You Need A Style Guide To Create Own Book
A style guide outlines the way the book is to be written and to ensure that consistency is maintained throughout the entire book. For example, you don't want to start writing your book using American spelling and finish using Australian spelling; nor do you want your editor to alter the word 'cash-flow' to 'cashflow' halfway though the book.
Style guides exist to confirm the brand of English that is to be used and to synchronise this style amongst all the relevant people involved in the editing process.
Things to include in your style guide are:
If you are writing a book predominately for the US market, then you should use American spelling. This applies to any corresponding market, so Australian spelling for an Australian market, UK spelling for an English market, and so forth. If you wish to write for a global market, then identify what market will respond best to your book and write for them.
For example, if you think that Australians will form the majority of your market then use Australian spelling. Establishing language is very important especially if your editor works from overseas, otherwise you will both be making unnecessary changes to language and spelling.
Ensure that there are rules in place to respond to certain situations so that every time we have to make a decision, we immediately know what action needs to be taken to ensure consistency and to save time.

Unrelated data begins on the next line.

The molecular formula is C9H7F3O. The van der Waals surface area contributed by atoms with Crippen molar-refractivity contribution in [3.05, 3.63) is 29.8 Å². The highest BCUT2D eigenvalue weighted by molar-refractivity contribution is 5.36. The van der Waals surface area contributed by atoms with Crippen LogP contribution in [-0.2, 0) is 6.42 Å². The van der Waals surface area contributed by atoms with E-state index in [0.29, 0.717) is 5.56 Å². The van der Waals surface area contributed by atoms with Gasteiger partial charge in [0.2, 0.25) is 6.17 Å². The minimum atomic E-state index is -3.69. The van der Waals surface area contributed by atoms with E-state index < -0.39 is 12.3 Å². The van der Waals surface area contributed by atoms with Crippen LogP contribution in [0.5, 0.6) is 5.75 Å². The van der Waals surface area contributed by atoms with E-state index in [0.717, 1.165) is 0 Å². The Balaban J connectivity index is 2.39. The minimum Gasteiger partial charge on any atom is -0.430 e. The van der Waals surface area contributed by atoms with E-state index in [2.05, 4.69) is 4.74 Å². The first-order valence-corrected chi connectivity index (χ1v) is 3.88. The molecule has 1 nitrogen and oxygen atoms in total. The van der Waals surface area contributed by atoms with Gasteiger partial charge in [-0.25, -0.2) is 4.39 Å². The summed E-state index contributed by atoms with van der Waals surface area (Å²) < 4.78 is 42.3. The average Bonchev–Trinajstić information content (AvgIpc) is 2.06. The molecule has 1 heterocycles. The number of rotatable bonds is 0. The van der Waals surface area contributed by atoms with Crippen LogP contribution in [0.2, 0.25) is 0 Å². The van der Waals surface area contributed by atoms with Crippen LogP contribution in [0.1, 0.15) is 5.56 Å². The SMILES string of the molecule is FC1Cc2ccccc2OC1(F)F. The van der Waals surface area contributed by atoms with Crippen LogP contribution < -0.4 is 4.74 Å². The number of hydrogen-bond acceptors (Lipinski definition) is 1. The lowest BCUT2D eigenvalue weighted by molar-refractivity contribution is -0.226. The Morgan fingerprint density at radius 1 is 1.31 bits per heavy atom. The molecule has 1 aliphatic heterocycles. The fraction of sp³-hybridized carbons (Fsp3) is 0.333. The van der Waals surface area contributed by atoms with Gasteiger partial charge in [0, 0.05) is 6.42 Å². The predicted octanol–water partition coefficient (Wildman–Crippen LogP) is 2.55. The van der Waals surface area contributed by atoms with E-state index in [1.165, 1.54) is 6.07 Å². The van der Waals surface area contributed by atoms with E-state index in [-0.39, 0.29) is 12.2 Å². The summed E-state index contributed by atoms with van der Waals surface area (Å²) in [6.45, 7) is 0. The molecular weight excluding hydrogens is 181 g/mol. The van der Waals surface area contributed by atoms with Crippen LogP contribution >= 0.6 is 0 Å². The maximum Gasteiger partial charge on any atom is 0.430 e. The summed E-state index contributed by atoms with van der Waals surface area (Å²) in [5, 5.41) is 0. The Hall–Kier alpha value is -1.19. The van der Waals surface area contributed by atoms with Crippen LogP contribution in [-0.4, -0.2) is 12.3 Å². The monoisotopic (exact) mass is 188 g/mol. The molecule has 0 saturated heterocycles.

For example, should numbers be spelt as words? Establish rules like: numbers between 0 and 20 should be spelt as words; any number after that should be written as figures.
Another aspect of style is the use of symbol. That is, determining when symbols or words should be used. For example, 'dollars' or '$'; 'per cent' or '%' and so on. There is no right or wrong answer; it all depends on what style you want to achieve.
The dictionary spells 'per cent' as a word and not a symbol, yet if you are writing a business book where the word 'per cent' is used four or five times in the one paragraph, then perhaps you should use the symbol instead. Whatever you decide, it needs to be consistent throughout the book and any future books as well.
Punctuation is another important element to a style guide. It is concerned with where to use commas and whether particular words should be hyphenated or not. Maybe it's a word like 'first-hand'. Are you going to have that as two words? Some dictionaries have it as two words. Some dictionaries have it as one word. Some dictionaries have it hyphenated. What type of English are you going to go with? You need to make a rule and stick to it. It is also important to choose a dictionary that is the deciding vote for any unresolved decisions.
So if there's any ever disputes as to whether it should be two words, one word, how are we going to do it; then pick one type of brand dictionary and let that be the ultimate decision maker.
Style guides not only serve as a tool for accuracy and consistency, but also professionalism. By creating a style guide you minimise the errors in your book. Style guides can also be useful if you change editors, or your main editor falls pregnant or is suffering from an illness.
That is, the transition to another editor can be a lot easier if the new editor has a style guide to refer to. Style guides are not necessarily something an author thinks about, but should be used because a fine attention to detail is important when creating successful work.
Dale Beaumont is the author of this article. He is an internationally renowned book publishing expert, the author of 16 best-selling books and the creator of the Get Published Secrets Program.
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